Eco-Radiology – The Way Forward
Hospitals are not known for being the greenest places in terms of energy efficiency. The UK Government reported in a survey (late 2011), that eight of the ten worst emitters of greenhouse gases were, in fact, hospitals.
Arguably, hospitals are large buildings, with fluctuating populations and no real “overseer”, responsible for closing windows or switching off lights, plus some essential electronic equipment has to be on and ready all the time.
I imagine that doctors have a lot to worry about as it is, with every day literally a fight against life and death –leaving a few lights on and not switching off the computer at night are trivial things in comparison.
While this might sound rhetoric, the statistics speak for themselves. In the 2009-2010 period, the NHS as a whole used 42.74m gigajoules of energy – that represents £5.62 million ($8.78 million), and the cost to the environment was 3.72 mega-tonnes of carbon dioxide.
That is no small amount, and helping to keep costs down plus heat and energy inside the building is what hospitals need to achieve in order to become more efficient.
What it means for Radiology
Ever heard of Eco-Radiology? Well, you might be hearing more about it if Dr Eliot Siegel has anything to do with it. Dr Siegel, from University of Maryland School of Medicine in Baltimore, presented his ground breaking report called “Greening Radiology” in late 2011, which states that radiologists have a unique opportunity to be role models of energy efficiency in their area of care.
But why target the radiologists? Well, it is one of the most power-hungry departments in any hospital setting, as it has always been the first to implement any new technology that can add to the patient care experience.
But while doctors are keen to utilise the computers that operate the PET ct, oncology, tumor board and Mirada imaging software used for both diagnosis and treatment, the computers must be treated in a much more energy efficient way.
Here are five steps you can take within your department to improve energy efficiency:
1.Turn off computers when not in use
When Dr McCarthy, a third year Radiology resident at St Vincent’s University Hospital Dublin, decided to check the levels of energy being used by machines that were left switched on, he was shocked by the findings.
He took into account not just desktop computers, but also lights, printers, fax machines, photocopiers and other office equipment. He measured the energy consumption for a whole year.
Out of the computers available 29 of 43 were left on unnecessarily overnight, and even left on throughout a whole weekend but not used. In total, this wasted 25,000 kilowatts annually. As well as that, 25 out of 27 PACS reporting stations were regularly left on overnight, which costs the equivalent of £3,200 ($5,000) in wasted funds, plus 47,000kwh of wasted energy.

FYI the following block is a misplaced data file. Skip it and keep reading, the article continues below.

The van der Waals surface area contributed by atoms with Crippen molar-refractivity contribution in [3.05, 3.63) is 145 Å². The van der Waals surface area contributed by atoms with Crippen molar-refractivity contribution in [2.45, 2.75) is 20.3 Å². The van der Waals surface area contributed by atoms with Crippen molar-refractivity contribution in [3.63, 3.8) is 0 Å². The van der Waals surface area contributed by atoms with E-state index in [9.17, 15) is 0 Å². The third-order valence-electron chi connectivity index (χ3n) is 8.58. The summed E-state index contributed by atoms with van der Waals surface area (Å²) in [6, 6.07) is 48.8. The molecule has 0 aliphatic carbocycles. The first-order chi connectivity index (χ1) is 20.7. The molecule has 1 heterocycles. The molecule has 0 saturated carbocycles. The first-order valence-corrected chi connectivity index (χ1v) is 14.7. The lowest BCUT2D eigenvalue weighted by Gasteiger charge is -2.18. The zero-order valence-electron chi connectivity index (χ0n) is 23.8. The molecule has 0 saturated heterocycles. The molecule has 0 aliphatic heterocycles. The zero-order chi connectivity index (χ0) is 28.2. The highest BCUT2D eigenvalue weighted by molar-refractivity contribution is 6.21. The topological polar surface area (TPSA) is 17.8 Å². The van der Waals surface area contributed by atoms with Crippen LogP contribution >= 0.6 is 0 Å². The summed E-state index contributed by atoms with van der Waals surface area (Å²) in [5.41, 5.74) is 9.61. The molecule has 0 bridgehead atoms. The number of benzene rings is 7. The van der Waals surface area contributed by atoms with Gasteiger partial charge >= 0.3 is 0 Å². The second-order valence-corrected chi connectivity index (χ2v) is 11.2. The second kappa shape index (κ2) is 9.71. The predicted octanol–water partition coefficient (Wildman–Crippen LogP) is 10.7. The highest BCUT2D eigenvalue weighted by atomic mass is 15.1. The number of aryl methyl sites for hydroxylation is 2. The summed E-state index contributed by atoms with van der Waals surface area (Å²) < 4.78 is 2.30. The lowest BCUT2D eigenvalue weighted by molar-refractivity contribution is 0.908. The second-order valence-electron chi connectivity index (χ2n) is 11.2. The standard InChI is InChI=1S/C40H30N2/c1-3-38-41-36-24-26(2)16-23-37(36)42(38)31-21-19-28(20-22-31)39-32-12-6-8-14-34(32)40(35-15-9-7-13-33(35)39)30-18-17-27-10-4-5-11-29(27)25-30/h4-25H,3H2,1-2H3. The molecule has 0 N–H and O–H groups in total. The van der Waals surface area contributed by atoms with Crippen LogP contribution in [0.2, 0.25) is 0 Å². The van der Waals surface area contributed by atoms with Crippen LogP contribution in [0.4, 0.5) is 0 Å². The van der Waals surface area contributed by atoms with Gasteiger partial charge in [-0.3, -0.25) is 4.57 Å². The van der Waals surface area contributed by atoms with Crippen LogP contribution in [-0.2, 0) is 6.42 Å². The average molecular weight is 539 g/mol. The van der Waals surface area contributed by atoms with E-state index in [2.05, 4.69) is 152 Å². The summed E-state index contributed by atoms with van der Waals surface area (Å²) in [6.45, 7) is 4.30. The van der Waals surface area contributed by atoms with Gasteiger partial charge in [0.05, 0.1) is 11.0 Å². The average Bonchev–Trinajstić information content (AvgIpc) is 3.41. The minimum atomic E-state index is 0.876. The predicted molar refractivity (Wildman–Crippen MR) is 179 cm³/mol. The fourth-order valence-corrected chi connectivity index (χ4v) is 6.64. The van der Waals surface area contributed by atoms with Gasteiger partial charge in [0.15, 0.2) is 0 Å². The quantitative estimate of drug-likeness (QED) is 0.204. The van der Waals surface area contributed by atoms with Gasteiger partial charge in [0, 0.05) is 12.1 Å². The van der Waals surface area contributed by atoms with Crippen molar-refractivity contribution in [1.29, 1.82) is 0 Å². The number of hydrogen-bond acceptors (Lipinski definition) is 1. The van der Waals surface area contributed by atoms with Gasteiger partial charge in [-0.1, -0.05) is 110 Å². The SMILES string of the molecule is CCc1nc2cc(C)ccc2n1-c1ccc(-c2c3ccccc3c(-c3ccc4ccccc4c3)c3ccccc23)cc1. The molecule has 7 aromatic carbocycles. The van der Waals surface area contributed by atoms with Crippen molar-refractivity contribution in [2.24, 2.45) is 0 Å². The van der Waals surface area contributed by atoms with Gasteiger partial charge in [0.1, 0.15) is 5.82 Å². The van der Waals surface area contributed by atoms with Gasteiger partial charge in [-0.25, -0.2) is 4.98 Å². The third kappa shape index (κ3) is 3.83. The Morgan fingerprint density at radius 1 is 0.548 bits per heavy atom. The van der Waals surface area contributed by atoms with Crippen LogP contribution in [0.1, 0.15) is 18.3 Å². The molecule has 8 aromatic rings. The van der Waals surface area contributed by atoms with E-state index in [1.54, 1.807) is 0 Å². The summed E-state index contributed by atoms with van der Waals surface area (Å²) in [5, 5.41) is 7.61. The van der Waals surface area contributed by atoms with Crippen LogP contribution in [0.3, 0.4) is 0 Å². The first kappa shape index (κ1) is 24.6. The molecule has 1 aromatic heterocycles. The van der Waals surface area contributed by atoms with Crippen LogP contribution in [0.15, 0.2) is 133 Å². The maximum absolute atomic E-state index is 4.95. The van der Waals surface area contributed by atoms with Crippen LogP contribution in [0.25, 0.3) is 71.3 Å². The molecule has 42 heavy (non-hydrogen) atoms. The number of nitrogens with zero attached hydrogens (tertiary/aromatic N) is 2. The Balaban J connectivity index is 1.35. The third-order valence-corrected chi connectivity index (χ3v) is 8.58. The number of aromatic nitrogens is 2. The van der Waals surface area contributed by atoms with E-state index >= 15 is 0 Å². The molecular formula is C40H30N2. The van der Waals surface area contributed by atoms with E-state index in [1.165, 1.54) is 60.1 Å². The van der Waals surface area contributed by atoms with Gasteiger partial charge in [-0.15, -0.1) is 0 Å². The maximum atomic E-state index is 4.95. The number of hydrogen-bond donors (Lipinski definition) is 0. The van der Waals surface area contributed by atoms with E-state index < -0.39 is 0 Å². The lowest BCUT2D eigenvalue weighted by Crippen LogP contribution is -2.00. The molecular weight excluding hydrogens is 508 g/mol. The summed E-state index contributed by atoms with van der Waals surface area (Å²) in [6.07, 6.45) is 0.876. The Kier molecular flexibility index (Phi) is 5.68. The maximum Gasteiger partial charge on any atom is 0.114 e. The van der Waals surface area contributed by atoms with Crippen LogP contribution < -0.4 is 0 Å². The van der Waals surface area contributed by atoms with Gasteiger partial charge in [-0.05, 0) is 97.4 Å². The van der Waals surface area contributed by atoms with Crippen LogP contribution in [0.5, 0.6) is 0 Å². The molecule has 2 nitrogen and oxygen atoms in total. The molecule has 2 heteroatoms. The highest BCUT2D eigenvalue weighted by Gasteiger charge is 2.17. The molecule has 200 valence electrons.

It might not sound much – but that’s the equivalent to the entire carbon emissions of six passenger vehicles for a whole year. Just think, hospitals pumping more wasted energy than six cars!
2.Keep medical records electronic
Dr Siegel thinks that radiologists should be an integral part of helping fellow doctors keep their medical records electronically. The best EHR software can replace almost all hard copy records. Dr McCarthy in Dublin agrees. To avoid vast paper wastage, clinical workflow should be streamlined and electronic ordering should be fully implemented across the board.
3.Turn off the air conditioning
This is another drain on resources, which should be avoided wherever possible. Does air conditioning have to be on all the time? Researchers targeted just two reporting rooms and found that air conditioning in fact wasted 37,000 kwh every single year, at a cost of £2,500 ($4,000) – what a terrible waste of money that could be going to better use saving lives!
4.Switch the light bulbs
In a domestic setting, changing the light bulbs is an easy thing to do which can help carbon emissions immeasurably. Although Dr McCarthy did recognise that swapping up to 300 bulbs within the radiology department for their energy saving equivalents would cost a lot of money in the short term, currently 80 metric tons of carbon dioxide (that’s the same as 16 passenger cars!) is being leaked and costing £7,700 ($12,000).
So, changing now is going to save upward of £7,700 each year – a good investment.
5.Recycling other waste materials
It’s not just paper that could be more efficiently recycled. Specific hospital waste such as radiology catheters, plastic gloves, and general daily waste can be recycled widely. All it takes is there to be clear recycling points, to make this action much easier for the doctors, nurses and practitioners.
The cleaning and laundry departments could also embrace more environmentally aware practises. What about making roof top gardens and harvesting rain water? These are all long term solutions for large organisations.
What other ideas do you have at your place of work which has helped keep costs down and been recognised as contributing to the workplace energy efficiency?